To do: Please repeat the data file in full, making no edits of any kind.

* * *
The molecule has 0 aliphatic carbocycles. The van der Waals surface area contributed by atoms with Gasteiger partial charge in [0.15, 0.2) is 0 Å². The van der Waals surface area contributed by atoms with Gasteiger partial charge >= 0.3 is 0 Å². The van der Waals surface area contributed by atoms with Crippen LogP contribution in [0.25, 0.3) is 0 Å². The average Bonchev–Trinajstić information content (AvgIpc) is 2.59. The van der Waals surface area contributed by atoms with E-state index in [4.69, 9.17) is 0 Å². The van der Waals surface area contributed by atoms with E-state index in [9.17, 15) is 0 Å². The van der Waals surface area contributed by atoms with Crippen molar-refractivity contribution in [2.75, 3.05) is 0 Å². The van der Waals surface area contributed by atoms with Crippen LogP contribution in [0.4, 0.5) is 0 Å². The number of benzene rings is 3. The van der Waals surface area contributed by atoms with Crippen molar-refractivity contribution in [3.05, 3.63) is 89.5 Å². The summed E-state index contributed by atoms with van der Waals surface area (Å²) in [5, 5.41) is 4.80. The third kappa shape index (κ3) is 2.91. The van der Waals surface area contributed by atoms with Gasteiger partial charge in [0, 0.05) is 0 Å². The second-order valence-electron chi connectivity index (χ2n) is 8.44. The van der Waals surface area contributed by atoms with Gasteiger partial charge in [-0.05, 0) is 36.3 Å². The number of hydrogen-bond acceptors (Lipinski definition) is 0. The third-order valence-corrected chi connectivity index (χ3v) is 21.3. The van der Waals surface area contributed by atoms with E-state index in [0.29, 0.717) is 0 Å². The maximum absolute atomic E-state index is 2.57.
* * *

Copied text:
The molecule has 0 aliphatic carbocycles. The van der Waals surface area contributed by atoms with Gasteiger partial charge in [0.15, 0.2) is 0 Å². The van der Waals surface area contributed by atoms with Gasteiger partial charge >= 0.3 is 0 Å². The van der Waals surface area contributed by atoms with Crippen LogP contribution in [0.25, 0.3) is 0 Å². The average Bonchev–Trinajstić information content (AvgIpc) is 2.59. The van der Waals surface area contributed by atoms with E-state index in [4.69, 9.17) is 0 Å². The van der Waals surface area contributed by atoms with E-state index in [9.17, 15) is 0 Å². The van der Waals surface area contributed by atoms with Crippen molar-refractivity contribution in [2.75, 3.05) is 0 Å². The van der Waals surface area contributed by atoms with Crippen LogP contribution in [0.4, 0.5) is 0 Å². The number of benzene rings is 3. The van der Waals surface area contributed by atoms with Crippen molar-refractivity contribution in [3.05, 3.63) is 89.5 Å². The summed E-state index contributed by atoms with van der Waals surface area (Å²) in [5, 5.41) is 4.80. The third kappa shape index (κ3) is 2.91. The van der Waals surface area contributed by atoms with Gasteiger partial charge in [0, 0.05) is 0 Å². The second-order valence-electron chi connectivity index (χ2n) is 8.44. The van der Waals surface area contributed by atoms with Gasteiger partial charge in [-0.05, 0) is 36.3 Å². The number of hydrogen-bond acceptors (Lipinski definition) is 0. The third-order valence-corrected chi connectivity index (χ3v) is 21.3. The van der Waals surface area contributed by atoms with E-state index in [0.29, 0.717) is 0 Å². The maximum absolute atomic E-state index is 2.57.